Confession: I’m a bread freak.

Something almost no one knows about me is that I make all our bread. I know, I know–the first time I heard of someone doing such a thing I thought “Wow–that seems a little…prepper. Why the heck would you make ALL your bread?” But as I ruminated on it over the next few days, I started to remember the times when my mom made homemade bread for us. I thought about the lovely, yeasty, luxurious smushiness of it, smeared in melting butter. I love the idea of giving those same memories to my children, and I decided, oh, what the hey–we eat a LOT of bread. It had to be cheaper, at least. Why not give it a try?

And so, I make our bread. All of it. Sometimes I even grind my own wheat for the flour (ducks and runs!).

You don’t need to go that far, though. I think a good loaf of bread, far from being the only symbol of real motherhood or whatevergarbage, is just good eats. So I thought I’d share some of my favorite recipes here. Ahem.

Here’s the one I use most often.

Two loaves of white, fresh from the oven!
Two loaves of white, fresh from the oven!

White or Wheat Sandwich Bread

Ingredients

4 cups (20 oz) whole-wheat flour*, or sub bread flour if you prefer all-white bread
1/2 cup sugar or honey
2 Tbsp active dry yeast
1/2 stick butter
12 oz can evaporated milk
18 oz water
1 Tbsp salt
4-5 cups bread flour

Directions

  • Measure 4 cups flour, sugar, if using, and yeast into stand mixer bowl (or regular bowl).
  • In large measuring cup or small microwave-safe bowl, combine butter, milk, water, and honey, if using. Microwave until liquids reach 100-110 degrees, about 1 minute. Butter will still be mostly solid, but probably beginning to melt around edges.
  • Add liquid mixture to flour mixture and mix (or stir with wooden spoon) on low speed until combined.
  • Add about 2 cups flour. When dough is too stiff to mix without a dough hook (too stiff to use a spoon), switch to dough hook (hands) and add remaining flour. Once flour is mixed in, add salt. Knead with mixer (hands) for 5 minutes, until dough is smooth and only slightly sticky. It should be pulling away from the sides of the bowl, but not forming a ball. Mine looks about like this:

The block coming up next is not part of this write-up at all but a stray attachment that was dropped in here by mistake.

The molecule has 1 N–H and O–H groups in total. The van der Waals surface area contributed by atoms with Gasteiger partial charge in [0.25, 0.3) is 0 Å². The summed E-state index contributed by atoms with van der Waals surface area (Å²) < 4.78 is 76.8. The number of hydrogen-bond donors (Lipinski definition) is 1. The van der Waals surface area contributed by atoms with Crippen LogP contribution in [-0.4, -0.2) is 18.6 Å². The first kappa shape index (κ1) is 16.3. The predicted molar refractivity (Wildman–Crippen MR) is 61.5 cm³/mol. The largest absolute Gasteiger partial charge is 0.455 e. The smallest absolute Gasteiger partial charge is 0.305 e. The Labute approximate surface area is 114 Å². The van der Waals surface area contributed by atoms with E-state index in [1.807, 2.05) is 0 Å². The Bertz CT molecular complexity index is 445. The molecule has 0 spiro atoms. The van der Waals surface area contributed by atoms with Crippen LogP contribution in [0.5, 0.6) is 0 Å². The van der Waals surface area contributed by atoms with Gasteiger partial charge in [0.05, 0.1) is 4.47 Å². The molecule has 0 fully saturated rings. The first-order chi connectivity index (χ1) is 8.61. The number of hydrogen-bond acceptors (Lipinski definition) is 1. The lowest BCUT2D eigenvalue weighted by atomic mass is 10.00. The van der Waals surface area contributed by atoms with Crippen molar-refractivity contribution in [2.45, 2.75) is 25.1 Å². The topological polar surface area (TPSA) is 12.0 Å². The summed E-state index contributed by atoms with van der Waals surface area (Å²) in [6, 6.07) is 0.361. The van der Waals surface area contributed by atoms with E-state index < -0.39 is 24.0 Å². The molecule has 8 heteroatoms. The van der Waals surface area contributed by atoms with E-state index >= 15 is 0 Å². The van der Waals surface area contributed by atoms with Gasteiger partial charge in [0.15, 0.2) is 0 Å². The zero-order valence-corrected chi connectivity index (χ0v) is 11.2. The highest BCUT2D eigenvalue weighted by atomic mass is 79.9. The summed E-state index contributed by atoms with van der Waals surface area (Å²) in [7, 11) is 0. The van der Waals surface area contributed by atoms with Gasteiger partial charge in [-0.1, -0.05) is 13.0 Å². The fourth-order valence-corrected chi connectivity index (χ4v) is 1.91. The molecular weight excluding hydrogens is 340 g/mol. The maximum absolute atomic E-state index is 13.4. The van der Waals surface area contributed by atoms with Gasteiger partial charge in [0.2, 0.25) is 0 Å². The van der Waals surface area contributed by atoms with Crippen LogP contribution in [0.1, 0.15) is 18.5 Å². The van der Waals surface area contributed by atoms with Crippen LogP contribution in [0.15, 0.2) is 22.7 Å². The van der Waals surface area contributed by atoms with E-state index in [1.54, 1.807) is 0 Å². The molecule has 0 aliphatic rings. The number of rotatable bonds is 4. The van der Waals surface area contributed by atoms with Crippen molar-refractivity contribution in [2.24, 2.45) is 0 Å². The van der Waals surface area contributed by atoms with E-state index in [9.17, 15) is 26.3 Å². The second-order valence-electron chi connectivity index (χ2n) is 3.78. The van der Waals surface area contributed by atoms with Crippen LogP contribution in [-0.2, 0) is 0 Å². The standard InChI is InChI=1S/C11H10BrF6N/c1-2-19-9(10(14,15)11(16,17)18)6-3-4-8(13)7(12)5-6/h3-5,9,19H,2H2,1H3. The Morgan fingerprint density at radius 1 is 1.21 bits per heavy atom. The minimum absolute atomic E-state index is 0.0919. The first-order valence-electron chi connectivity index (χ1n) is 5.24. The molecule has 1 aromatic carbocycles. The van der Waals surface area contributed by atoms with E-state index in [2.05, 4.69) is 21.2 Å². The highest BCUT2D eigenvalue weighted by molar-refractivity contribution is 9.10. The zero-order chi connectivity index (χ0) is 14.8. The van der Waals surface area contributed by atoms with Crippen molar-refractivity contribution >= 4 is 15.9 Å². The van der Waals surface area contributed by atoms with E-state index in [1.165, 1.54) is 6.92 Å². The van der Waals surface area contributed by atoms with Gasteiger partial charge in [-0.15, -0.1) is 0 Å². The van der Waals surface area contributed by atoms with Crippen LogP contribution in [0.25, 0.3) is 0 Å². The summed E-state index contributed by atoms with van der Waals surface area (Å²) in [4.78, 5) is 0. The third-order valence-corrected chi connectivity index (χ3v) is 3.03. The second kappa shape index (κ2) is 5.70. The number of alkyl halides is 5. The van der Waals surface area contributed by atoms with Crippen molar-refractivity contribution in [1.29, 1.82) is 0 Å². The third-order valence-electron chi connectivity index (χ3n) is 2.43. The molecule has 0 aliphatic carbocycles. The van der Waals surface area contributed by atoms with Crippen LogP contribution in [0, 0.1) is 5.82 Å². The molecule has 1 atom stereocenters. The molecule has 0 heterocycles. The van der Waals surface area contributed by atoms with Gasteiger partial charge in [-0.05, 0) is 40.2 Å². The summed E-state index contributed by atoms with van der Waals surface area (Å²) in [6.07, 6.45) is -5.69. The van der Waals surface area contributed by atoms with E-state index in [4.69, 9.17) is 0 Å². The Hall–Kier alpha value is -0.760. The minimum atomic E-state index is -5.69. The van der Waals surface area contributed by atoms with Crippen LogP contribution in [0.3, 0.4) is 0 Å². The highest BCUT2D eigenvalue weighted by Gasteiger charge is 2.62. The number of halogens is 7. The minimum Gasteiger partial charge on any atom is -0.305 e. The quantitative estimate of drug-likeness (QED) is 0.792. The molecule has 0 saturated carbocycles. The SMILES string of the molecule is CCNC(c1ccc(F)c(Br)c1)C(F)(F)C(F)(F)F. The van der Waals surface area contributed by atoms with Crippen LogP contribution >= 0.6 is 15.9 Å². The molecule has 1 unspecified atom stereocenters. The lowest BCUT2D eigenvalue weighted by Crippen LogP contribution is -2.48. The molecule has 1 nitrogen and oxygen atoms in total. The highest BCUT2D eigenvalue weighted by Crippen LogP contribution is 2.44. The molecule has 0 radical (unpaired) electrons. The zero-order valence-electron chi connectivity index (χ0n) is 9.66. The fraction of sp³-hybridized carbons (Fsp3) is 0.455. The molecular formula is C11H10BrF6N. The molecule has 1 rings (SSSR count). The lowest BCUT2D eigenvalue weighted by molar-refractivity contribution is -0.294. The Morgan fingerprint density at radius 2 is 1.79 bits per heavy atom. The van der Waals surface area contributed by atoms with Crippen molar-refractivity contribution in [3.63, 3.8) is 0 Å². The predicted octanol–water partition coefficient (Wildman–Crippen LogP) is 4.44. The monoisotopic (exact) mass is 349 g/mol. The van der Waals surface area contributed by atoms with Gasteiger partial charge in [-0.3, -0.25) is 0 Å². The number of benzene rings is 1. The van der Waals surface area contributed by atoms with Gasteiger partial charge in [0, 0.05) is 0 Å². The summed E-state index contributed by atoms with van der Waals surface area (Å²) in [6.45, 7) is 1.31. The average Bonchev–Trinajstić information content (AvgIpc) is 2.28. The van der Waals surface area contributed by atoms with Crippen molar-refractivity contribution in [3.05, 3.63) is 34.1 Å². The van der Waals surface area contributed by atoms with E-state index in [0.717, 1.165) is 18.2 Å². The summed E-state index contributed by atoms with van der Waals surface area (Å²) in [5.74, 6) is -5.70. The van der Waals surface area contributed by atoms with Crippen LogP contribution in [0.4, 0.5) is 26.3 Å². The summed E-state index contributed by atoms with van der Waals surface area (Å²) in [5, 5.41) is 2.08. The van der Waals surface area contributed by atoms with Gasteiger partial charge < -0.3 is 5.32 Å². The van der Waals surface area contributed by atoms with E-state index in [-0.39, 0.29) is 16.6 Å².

048
  • Spray sides of bowl and cover with a clean towel. Allow to rise 1 hour, or until doubled. If your house is cold (omgosh, it has been so cold in here this winter!), you can use this little trick I found on Pinterest, and place your bowl on a warm heating pad.
  • Remove dough from bowl and divide–into thirds, if you have 8×4 loaf pans, and in half if you have 9x5s. Form into loaf shapes and place into buttered/sprayed loaf pans. Cover with towel and allow to rise about 45 minutes, or until doubled. (You can repeat the heating pad trick again here!)
  • Bake in a preheated oven at 350 degrees for about 30 minutes. until crust is golden and bread seems firm when tapped.
  • Remove from pans immediately and cool on baking rack. Wait at least 30 minutes to cut so it doesn’t smush. 🙂

* A note on flours: If you’re going to buy whole-wheat flour, “white whole wheat” like the stuff sold by King Arthur Flour is awesome. But whatever you can find works great. Please do yourself a favor and buy bread flour, though. A regular bag is about $5. You can use all-purpose, but it’s just not quite the same. The gluten doesn’t form as well and it’s not as crusty on the outside and even and fluffy on the inside. It just makes mediocre bread. Additionally, wheat bread needs the extra gluten in bread flour to rise, so if you use all-purpose flour there, your loaves will be flat and hard.

Copycat Outback/Cheesecake Factory Bread

Adapted lightly from Frieda Loves Bread

Ingredients

2 1/2 c. room temp. water (100°-110°F)
4 T. vegetable oil
2 T. caramel color (actually a flavoring. I had to order mine from Amazon, but you might find it locally!)
1/2 c. honey
3 1/3 c. wheat flour
2 T. cocoa
2 T. active dry yeast
2 T. vital wheat gluten (just called wheat gluten at my Fred Meyer bulk bins)
2 t. salt
3 to 4 c. bread flour

Directions

  • Combine water, oil, color, honey and mix well. Add wheat flour, cocoa, yeast, gluten and salt. Stir until well blended. Allow mixture to sit and sponge for 10 minutes.
  • When dough is too stiff to mix without a dough hook (too stiff to use a spoon), switch to dough hook (hands) and add remaining flour. Once flour is mixed in, knead with mixer (hands) for 5 minutes, until dough is smooth and only slightly sticky.
  • Spray sides of bowl and cover with a clean towel. Allow to rise 1 hour, or until doubled.
  • Remove dough from bowl and divide–into thirds, if you have 8×4 loaf pans, and in half if you have 9x5s. Form into loaf shapes and place into buttered/sprayed loaf pans. Cover with towel and allow to rise about 45 minutes, or until doubled.
  • Bake in a preheated oven at 350 degrees for about 20-25 minutes. until crust is golden and bread seems firm when tapped.
  • Remove from pans immediately and cool on baking rack. Wait at least 30 minutes to cut.

Also, if you’re looking for a more crusty, artisan-style bread, I am absolutely nuts for this recipe. It’s a spin-off of the famous NY Times no-knead bread recipe, but I think it’s even better, and requires almost no effort. I don’t, by the way, have a $300 Le Creuset dutch oven–I got my Lodge Enameled Cast Iron Dutch Oven on sale for $40 at Fred Meyer, and it’s lovely. I know Target and Wal-Mart have them, too.

Speaking of pans, I just got these USA 8.5″ x 4.5″ bread pans for Christmas, and they are *amazing.* They really do make my bread rise higher and the texture is even better! But before I had them, I had these, which were recommended by Cooks Illustrated, and worked just fine.

Let me know if you have any bread-y questions! Good luck and enjoy!

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